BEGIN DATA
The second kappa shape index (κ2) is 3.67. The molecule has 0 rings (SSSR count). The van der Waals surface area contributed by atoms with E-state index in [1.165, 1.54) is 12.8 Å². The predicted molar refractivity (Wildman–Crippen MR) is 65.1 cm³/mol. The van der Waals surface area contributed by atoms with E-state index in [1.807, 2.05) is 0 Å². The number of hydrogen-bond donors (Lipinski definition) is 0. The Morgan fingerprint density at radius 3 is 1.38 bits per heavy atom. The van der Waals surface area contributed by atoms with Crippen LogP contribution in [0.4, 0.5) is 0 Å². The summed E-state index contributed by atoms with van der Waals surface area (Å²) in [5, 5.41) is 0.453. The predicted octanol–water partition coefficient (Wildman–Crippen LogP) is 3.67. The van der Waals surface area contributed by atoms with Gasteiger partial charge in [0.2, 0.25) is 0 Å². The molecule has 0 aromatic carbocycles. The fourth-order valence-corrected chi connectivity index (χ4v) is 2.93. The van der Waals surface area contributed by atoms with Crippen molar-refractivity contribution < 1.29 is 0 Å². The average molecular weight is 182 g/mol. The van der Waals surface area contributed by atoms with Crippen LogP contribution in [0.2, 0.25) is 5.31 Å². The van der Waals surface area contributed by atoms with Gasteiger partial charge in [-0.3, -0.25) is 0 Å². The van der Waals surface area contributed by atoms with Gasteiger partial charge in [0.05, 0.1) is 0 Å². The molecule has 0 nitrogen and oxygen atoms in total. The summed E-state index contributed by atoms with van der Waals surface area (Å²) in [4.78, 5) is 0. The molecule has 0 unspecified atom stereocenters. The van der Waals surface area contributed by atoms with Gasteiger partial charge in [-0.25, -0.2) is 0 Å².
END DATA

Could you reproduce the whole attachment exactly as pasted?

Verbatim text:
The second kappa shape index (κ2) is 3.67. The molecule has 0 rings (SSSR count). The van der Waals surface area contributed by atoms with E-state index in [1.165, 1.54) is 12.8 Å². The predicted molar refractivity (Wildman–Crippen MR) is 65.1 cm³/mol. The van der Waals surface area contributed by atoms with E-state index in [1.807, 2.05) is 0 Å². The number of hydrogen-bond donors (Lipinski definition) is 0. The Morgan fingerprint density at radius 3 is 1.38 bits per heavy atom. The van der Waals surface area contributed by atoms with Crippen LogP contribution in [0.4, 0.5) is 0 Å². The summed E-state index contributed by atoms with van der Waals surface area (Å²) in [5, 5.41) is 0.453. The predicted octanol–water partition coefficient (Wildman–Crippen LogP) is 3.67. The van der Waals surface area contributed by atoms with Gasteiger partial charge in [0.2, 0.25) is 0 Å². The molecule has 0 aromatic carbocycles. The fourth-order valence-corrected chi connectivity index (χ4v) is 2.93. The van der Waals surface area contributed by atoms with Crippen molar-refractivity contribution < 1.29 is 0 Å². The average molecular weight is 182 g/mol. The van der Waals surface area contributed by atoms with Crippen LogP contribution in [0.2, 0.25) is 5.31 Å². The van der Waals surface area contributed by atoms with Gasteiger partial charge in [-0.3, -0.25) is 0 Å². The van der Waals surface area contributed by atoms with Gasteiger partial charge in [0.05, 0.1) is 0 Å². The molecule has 0 nitrogen and oxygen atoms in total. The summed E-state index contributed by atoms with van der Waals surface area (Å²) in [4.78, 5) is 0. The molecule has 0 unspecified atom stereocenters. The van der Waals surface area contributed by atoms with Gasteiger partial charge in [-0.25, -0.2) is 0 Å².